Even in transport, we employ practices that are supporting the sustainability of our environment. Our shipments are packaged in special totes that can store as much as two to six steel drums in 20% less space. Plus, the totes contain no metal and are completely recyclable and biodegradable.
Additionally, the ???Fair for Life??? premium we pay on all coconut oil purchased from Sri Lanka, supports a wide range of community development projects, including worker???s welfare, education, and health care
on April 15, 2012
at 11:44 AM
The environmental impact of palm oil (since you mentioned it) is due to deforestation and tendency to grow it monoculture. This also happens primarily in SE Asia. Palm oil from Africa is considered sustainable (and delicious!)
For coconut oil, I don't know.
on April 05, 2016
at 02:20 PM
Enjoy your coconut oil, but you're delusional if you think it isn't produced via the destruction of rainforests and mangrove forests - two of the most productive ecosystems on the planet.
Do a bit of Googling, and you'll find plenty of sources confirming this.
on January 19, 2016
at 05:07 AM
Good on you Paleomofo for thinking about where your oil comes from, you're obviously switched on.
Don't be fooled by marketing and trending of coconut products on social media etc. it may have a few health benefits that perhaps some other oils don't, but coconut farming for the export industry is not sustainable (Plus some other oils have health benefits that coconut oil doesn't).
Environmental impact of coconut farming is quite locally severe, much like any intensive form of agriculture. Native areas of forest, swamp, and other vegetation are clearfelled and replaced with coconut palm plantations. Although coconut palm plantations swaying in the breeze are considered quite scenic on a postcard from the Phillipines, the monoculture of coconut farming on a large scale is causing a lot of environmental damage.
The main difference between the palm oil industry and the coconut oil industry is that there is currently a much greater demand for palm oil globally, therefore the rate of deforestation and replacement with palm oil plantations is way higher.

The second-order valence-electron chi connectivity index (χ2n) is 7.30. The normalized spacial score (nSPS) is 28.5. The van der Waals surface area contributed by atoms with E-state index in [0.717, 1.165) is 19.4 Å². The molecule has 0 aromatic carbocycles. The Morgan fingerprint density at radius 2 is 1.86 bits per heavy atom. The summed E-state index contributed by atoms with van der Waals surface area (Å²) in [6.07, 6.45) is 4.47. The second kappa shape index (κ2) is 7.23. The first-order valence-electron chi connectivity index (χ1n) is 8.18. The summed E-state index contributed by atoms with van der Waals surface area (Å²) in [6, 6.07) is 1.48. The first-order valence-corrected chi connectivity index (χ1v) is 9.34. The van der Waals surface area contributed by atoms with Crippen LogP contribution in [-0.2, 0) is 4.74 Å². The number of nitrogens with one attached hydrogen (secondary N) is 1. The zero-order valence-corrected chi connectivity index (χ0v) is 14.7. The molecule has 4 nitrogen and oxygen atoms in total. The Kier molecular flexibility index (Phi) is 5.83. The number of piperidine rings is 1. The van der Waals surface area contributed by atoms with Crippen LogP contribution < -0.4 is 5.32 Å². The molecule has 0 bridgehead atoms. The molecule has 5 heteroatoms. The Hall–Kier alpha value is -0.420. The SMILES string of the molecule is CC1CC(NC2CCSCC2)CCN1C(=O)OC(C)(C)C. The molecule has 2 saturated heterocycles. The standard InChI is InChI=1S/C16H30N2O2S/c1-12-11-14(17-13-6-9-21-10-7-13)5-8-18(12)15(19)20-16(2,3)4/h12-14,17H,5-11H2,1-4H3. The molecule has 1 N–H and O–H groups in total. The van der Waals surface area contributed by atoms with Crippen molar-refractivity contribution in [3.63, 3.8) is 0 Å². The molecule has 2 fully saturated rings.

However, the process of both farming for cononut oil and for palm oil is almost exactly the same:
1. Harvest oil 2. Clearfell native vegetation 3. Replace with monoculture plantation of desired oil to increase market supply 4. Continue harvesting until market demand grows beyond your plantations supply 5. Clearfell more native vegetation 4. Replace with monoculture plantation of desired oil to increase market supply 5. Continue harvesting until market demand grows beyond your plantations supply 6. Clearfell more native vegetation.. etc. the cycle continues.
There are so many different ways to tackle all the issues associated with such a high demand of a natural resource, that I'm not going to go into all of them. But unfortunately this environmentally destructive cycle will continue as long as the demand for palm oil and coconut oil remain at such high levels and are being sourced in such simplified ways.
The best thing you can do is research the product you're getting beyond reading the brands label or website statement. Find out how and where they are sourcing their product. Sadly in most cases, this information will be difficult to find, incredibly vague, or non existant as our suppliers themselves might not be too sure of where it has all come from originally in the supply chain.
Purchasing palm sugar can actually be an effective way to work against the deforestation caused by palm oil production. This is because palm sugar producers require other native plants to grow in symbiotic relationships with their palms as it improves palm sugar production. So palm sugar producers often reforest land to selectively tap into the palm sugar production more effectively. The palm sugar industry is often actually reforesting land that was previously deforested by palm oil, but the demand for palm sugar is not as high, so the rate of deforestation from palm oil is continuing to worsen.
Hopefully some of that information has been useful. It's one big web of complexity filled with economical, environmental, and moral dilemmas. I'm stoked you've taken an interest in it, as we all should take an interest in all the different products we use in our lives.